The Philadelphia Orchestra In Concert on WRTI: Hannibal Lokumbe's Healing Tones, Sibelius' Symphony No.2
Join us on Sunday, October 24th at 1 PM on WRTI 90.1 and Monday, October 25th at 7 PM on WRTI HD-2 to hear a 2019 performance of Hannibal Lokumbe's self-proclaimed gift to Philadelphia: Healing Tones, and Jean Sibelius's Symphony No. 2, which has become a signature piece for the Orchestra.
Hannibal, a composer and jazz trumpeter, underwent a spiritual awakening in the 1970s that reached its zenith after he was cured of pneumonia by a tribal healer in Kenya. Healing Tones is his "hymn to Philadelphia, and its life-givers and healers." Its a world-premiere perfomance and a Philadelphia Orchestra commission. Yannick Nézet-Séguin conducts.
During the composition of Healing Tones, Hannibal worked directly with diverse groups—the inmates of the Philadelphia Detention Center in Holmesburg, and the Broad Street Ministry among them—and their input shaped and informed the oratorio-like work.
Though he has been writing "spiritatorios," as he calls them, for three decades, this is Hannibal’s first composition to be driven primarily by text, in this case his own.
It takes the form of dialogues between the Everlasting (or Creator-God, voiced by a mezzo-soprano), the Eternal Mother (soprano), and the Shaman (tenor). The chorus represents the Ancestors, symbolized by the moon, and the orchestra and conductor are the Primordial Force, or the sun.
In Sunday’s broadcast, The Eternal Mother is American soprano Karen Slack, who made her Philadelphia Orchestra debut in July 2001; The Creator-God is the voice of mezzo-soprano Funmike Lagoke, a Nigerian-American born in Washington, DC, and raised in Lagos and London, and she makes her Philadelphia Orchestra debut with this performance; and tenor Rodrick Dixon, who made his Philadelphia Orchestra debut in 2008, is the voice of the Shaman.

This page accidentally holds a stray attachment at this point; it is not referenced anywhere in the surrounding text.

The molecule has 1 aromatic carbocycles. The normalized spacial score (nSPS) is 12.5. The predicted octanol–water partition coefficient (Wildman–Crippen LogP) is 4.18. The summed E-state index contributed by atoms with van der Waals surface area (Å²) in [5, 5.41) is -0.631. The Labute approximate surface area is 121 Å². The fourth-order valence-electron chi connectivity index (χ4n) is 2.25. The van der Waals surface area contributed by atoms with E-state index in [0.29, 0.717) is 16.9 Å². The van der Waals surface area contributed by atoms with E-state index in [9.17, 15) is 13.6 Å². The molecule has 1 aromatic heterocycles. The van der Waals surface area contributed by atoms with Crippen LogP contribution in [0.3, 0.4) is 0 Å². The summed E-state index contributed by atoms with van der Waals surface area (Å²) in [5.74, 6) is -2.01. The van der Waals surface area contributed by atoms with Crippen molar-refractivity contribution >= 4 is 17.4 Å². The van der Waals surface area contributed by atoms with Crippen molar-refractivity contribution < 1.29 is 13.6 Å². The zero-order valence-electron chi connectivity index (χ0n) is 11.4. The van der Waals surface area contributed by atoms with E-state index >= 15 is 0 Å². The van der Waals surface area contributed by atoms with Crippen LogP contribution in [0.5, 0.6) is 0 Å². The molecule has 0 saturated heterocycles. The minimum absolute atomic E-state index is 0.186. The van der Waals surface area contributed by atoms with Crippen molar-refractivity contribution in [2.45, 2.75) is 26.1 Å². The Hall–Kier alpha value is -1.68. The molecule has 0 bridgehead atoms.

The choral forces are those of the critically acclaimed Morgan State University Choir, and the Philadelphia Heritage Chorale, presenters of a broad range of choral literature, with a special commitment to music born of the African diaspora, or created by composers of African descent.
The sound of the shofar opens Healing Tones, in remembrance of those who lost their lives at Pittsburgh's Tree of Life/Or L'Simcha synagogue. It's played by Audrey Glickman, who was leading an early morning service when a gunman carried out a mass shooting inside the house of worship in October, 2018.
Following intermission, the Philadelphians perform the second of Jean Sibelius’s seven symphonies, a work long associated with the Philadelphia Orchestra, and with a finale as majestic and emotionally powerful as any in music.
During intermission, WRTI’s Debra Lew Harder speaks backstage with Hannibal, and Susan Lewis talks about the program with Yannick Nézet-Séguin.
Hannibal: Healing Tones
Veil One: The Tones of Peace
Veil Two: The Tones of War
Veil Three: The Tones of Healing
Karen Slack, soprano
Funmike Lagoke, mezzo-soprano
Rodrick Dixon, tenor
The Morgan State University Choir
The Philadelphia Heritage Chorale
Sibelius: Symphony No. 2
The Philadelphia Orchestra
Yannick Nézet-Séguin, conductor
Listen on demand for up to two weeks after broadcast on WRTI Replay!Info here.